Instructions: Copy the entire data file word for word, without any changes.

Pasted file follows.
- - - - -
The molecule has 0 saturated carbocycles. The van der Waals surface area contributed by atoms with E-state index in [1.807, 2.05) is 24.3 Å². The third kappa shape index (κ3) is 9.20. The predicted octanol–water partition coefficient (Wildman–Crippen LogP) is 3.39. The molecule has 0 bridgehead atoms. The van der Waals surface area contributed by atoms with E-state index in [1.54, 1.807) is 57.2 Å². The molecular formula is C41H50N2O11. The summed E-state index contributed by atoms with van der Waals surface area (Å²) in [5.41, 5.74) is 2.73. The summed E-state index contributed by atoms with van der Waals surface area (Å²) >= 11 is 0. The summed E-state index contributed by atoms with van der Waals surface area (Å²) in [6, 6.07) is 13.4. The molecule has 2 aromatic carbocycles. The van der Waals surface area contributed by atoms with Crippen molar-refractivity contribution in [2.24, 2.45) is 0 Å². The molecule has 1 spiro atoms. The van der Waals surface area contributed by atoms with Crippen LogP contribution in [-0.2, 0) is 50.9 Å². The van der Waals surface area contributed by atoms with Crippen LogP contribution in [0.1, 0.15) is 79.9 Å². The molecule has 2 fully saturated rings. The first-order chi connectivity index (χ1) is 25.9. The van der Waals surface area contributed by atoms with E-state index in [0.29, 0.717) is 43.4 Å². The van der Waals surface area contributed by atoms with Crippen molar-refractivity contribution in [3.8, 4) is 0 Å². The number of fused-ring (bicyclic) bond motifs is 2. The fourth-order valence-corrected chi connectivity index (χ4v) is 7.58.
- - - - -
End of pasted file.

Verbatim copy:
The molecule has 0 saturated carbocycles. The van der Waals surface area contributed by atoms with E-state index in [1.807, 2.05) is 24.3 Å². The third kappa shape index (κ3) is 9.20. The predicted octanol–water partition coefficient (Wildman–Crippen LogP) is 3.39. The molecule has 0 bridgehead atoms. The van der Waals surface area contributed by atoms with E-state index in [1.54, 1.807) is 57.2 Å². The molecular formula is C41H50N2O11. The summed E-state index contributed by atoms with van der Waals surface area (Å²) in [5.41, 5.74) is 2.73. The summed E-state index contributed by atoms with van der Waals surface area (Å²) >= 11 is 0. The summed E-state index contributed by atoms with van der Waals surface area (Å²) in [6, 6.07) is 13.4. The molecule has 2 aromatic carbocycles. The van der Waals surface area contributed by atoms with Crippen molar-refractivity contribution in [2.24, 2.45) is 0 Å². The molecule has 1 spiro atoms. The van der Waals surface area contributed by atoms with Crippen LogP contribution in [-0.2, 0) is 50.9 Å². The van der Waals surface area contributed by atoms with Crippen LogP contribution in [0.1, 0.15) is 79.9 Å². The molecule has 2 fully saturated rings. The first-order chi connectivity index (χ1) is 25.9. The van der Waals surface area contributed by atoms with E-state index in [0.29, 0.717) is 43.4 Å². The van der Waals surface area contributed by atoms with Crippen molar-refractivity contribution in [3.8, 4) is 0 Å². The number of fused-ring (bicyclic) bond motifs is 2. The fourth-order valence-corrected chi connectivity index (χ4v) is 7.58.